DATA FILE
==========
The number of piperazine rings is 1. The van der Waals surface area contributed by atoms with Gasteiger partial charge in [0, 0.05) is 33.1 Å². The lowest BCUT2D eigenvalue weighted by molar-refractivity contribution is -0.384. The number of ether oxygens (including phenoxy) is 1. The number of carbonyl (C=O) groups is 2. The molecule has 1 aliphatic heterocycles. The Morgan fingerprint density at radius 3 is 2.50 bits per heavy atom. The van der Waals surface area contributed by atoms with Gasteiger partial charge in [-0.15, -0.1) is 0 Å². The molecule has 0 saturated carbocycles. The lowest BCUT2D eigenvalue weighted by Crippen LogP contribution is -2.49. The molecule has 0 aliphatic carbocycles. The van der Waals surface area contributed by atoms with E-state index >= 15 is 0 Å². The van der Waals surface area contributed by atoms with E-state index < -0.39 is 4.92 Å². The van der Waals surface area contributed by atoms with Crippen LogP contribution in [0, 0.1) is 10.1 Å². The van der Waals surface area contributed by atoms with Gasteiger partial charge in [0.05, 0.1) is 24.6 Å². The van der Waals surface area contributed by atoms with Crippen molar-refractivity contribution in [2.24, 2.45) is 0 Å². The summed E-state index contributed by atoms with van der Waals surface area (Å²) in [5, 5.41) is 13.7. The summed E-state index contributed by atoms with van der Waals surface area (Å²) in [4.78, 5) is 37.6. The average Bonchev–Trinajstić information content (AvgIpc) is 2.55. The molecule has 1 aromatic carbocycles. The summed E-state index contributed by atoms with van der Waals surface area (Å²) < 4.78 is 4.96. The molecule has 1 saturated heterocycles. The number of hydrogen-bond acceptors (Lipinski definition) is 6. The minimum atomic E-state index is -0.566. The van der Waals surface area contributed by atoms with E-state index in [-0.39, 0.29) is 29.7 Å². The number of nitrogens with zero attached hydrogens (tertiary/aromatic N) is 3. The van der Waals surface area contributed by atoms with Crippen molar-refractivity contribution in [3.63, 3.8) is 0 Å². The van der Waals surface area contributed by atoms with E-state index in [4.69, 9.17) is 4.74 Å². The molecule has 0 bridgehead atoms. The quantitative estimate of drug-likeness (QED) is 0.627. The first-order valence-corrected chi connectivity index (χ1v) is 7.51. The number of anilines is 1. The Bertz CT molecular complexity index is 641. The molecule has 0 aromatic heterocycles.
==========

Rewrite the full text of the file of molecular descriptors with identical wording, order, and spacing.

The number of piperazine rings is 1. The van der Waals surface area contributed by atoms with Gasteiger partial charge in [0, 0.05) is 33.1 Å². The lowest BCUT2D eigenvalue weighted by molar-refractivity contribution is -0.384. The number of ether oxygens (including phenoxy) is 1. The number of carbonyl (C=O) groups is 2. The molecule has 1 aliphatic heterocycles. The Morgan fingerprint density at radius 3 is 2.50 bits per heavy atom. The van der Waals surface area contributed by atoms with Gasteiger partial charge in [-0.15, -0.1) is 0 Å². The molecule has 0 saturated carbocycles. The lowest BCUT2D eigenvalue weighted by Crippen LogP contribution is -2.49. The molecule has 0 aliphatic carbocycles. The van der Waals surface area contributed by atoms with E-state index >= 15 is 0 Å². The van der Waals surface area contributed by atoms with E-state index < -0.39 is 4.92 Å². The van der Waals surface area contributed by atoms with Crippen LogP contribution in [0, 0.1) is 10.1 Å². The van der Waals surface area contributed by atoms with Gasteiger partial charge in [0.05, 0.1) is 24.6 Å². The van der Waals surface area contributed by atoms with Crippen molar-refractivity contribution in [2.24, 2.45) is 0 Å². The summed E-state index contributed by atoms with van der Waals surface area (Å²) in [5, 5.41) is 13.7. The summed E-state index contributed by atoms with van der Waals surface area (Å²) in [4.78, 5) is 37.6. The average Bonchev–Trinajstić information content (AvgIpc) is 2.55. The molecule has 1 aromatic carbocycles. The summed E-state index contributed by atoms with van der Waals surface area (Å²) < 4.78 is 4.96. The molecule has 1 saturated heterocycles. The number of hydrogen-bond acceptors (Lipinski definition) is 6. The minimum atomic E-state index is -0.566. The van der Waals surface area contributed by atoms with E-state index in [-0.39, 0.29) is 29.7 Å². The number of nitrogens with zero attached hydrogens (tertiary/aromatic N) is 3. The van der Waals surface area contributed by atoms with Crippen molar-refractivity contribution in [3.63, 3.8) is 0 Å². The van der Waals surface area contributed by atoms with E-state index in [4.69, 9.17) is 4.74 Å². The molecule has 0 bridgehead atoms. The quantitative estimate of drug-likeness (QED) is 0.627. The first-order valence-corrected chi connectivity index (χ1v) is 7.51. The number of anilines is 1. The Bertz CT molecular complexity index is 641. The molecule has 0 aromatic heterocycles.